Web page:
Kimono Flea Market ICHIROYA's News Letter No. 482



Recently, I could obtain a bunch of katagami, old stencil paper.
At first, some looked not so old, and the cut was not so fine but when I looked at them carefully after bringing them back home, I found, many of them were VERY old-some could be from Meiji or earlier and had very fine patterns.
The photos in this article are the ones among the katagami I got.

People who are familier with kimono dye procedure may know already, but these stencil paper for kimono patterns were all made in Ise area (Mie prefecture in western Japan)and sold to dyers all over Japan. They used these katagami for kimono patterns.
Kimono katagami size is around 30cm x 40cm(approx 11.8inches x 15.7inches). They dye around 20cm(approx 2.9 inches) at a time and do this procedure around 50 times to make put patterns on one kimono bolt.

The cut are just so exquisite, and the patterns are so beautiful. Only the people who continued a long time hard work could reach this stage, I think. The creative design look whimsical but it is unbelievable the up end and the bottom end match perfectly for the patterns to finish one kimono bolt.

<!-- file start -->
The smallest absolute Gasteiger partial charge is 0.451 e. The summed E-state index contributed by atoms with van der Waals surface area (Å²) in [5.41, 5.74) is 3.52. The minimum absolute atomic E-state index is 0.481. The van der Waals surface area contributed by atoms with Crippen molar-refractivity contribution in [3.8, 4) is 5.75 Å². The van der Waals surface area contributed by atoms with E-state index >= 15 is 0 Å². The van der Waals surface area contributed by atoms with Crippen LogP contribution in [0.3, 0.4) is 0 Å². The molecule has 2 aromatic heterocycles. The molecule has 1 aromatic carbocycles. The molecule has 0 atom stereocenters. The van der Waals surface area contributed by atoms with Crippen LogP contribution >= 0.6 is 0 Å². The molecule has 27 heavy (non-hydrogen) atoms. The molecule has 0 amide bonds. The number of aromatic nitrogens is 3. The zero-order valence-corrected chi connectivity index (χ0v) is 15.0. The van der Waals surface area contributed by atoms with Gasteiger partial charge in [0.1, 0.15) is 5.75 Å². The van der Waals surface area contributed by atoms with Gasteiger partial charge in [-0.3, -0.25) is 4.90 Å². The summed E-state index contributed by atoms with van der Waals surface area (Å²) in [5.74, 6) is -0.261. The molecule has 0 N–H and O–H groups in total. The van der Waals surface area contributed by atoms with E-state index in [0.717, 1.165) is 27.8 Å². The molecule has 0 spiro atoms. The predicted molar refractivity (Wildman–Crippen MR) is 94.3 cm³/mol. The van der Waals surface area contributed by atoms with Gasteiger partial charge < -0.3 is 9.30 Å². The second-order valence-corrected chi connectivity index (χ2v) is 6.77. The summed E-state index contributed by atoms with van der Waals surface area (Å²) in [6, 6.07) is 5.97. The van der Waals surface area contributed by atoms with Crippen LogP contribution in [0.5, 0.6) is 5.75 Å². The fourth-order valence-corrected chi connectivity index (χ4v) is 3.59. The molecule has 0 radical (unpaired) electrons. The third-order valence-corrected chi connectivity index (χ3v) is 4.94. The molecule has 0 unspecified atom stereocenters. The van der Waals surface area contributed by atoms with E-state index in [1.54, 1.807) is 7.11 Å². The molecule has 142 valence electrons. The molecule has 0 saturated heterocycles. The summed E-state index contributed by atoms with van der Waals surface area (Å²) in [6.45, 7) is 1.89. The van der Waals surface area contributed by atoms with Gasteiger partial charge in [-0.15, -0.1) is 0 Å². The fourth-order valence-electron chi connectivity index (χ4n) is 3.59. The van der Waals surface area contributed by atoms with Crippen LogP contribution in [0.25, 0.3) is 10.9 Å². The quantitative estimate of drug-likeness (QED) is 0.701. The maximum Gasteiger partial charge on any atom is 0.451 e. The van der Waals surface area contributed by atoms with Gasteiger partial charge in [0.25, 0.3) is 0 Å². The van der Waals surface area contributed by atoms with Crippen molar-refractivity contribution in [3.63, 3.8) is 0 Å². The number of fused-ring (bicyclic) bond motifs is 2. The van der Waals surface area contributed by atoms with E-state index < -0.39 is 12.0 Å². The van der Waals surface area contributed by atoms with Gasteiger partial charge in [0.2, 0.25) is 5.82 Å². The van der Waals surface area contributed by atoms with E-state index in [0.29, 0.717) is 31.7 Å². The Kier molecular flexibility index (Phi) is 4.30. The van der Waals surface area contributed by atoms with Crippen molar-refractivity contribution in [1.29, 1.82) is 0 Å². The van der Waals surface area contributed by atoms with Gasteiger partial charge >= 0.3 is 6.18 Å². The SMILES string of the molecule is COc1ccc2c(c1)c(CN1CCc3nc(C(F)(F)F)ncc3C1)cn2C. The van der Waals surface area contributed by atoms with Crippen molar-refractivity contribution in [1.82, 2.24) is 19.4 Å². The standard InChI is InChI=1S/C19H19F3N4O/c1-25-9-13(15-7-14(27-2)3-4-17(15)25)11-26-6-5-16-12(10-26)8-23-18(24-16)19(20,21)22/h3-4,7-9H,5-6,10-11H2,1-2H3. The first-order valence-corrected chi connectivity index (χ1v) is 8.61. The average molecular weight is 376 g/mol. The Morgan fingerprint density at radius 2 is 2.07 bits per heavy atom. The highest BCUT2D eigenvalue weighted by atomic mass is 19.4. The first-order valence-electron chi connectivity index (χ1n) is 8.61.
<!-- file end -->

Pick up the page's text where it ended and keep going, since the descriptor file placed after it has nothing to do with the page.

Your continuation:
It is as if there were no such small stencil paper, it is done as if there is no existence of the stencil craftsmen in kimono making procedure. Their existence were as if hidden.
There are people who grow mulberry, people who take care of silkworms, peope who spin, and people who weave. There are people who make indigo, people who dye deep blue, people who make washi paper, people who make kakishibu, persimmon tannin.
There are people who make looms, people who makes cutter knives--dyers, weavers, tailors, carriers and sellers... by all these anonymous people's effort, the work to make a kimono is accomplised.

Old kimono has no signature or stamps to show the craftsmen or designer's names. They do not call attention or leave the trace of their own. They just did their job, that's all..

People put names to everything now. Even the vegetables sold at the supermakets have the labels with the farmers' names and photos. That sells more.

And dyed products with elaborate work do not sell well now. Showing and appealing the names of the artists may help selling dyed products more with proper price.

However, we do not forget about all these craftsmen who made these katagami, and all other craftsmen who died nameless. They just did their job and passed the torch to the next craftsman. They just did their part perfectly and handed the work to the next runner.They must have been so proud of themselves and satisfied just by doing their part.

They must have been the real heros.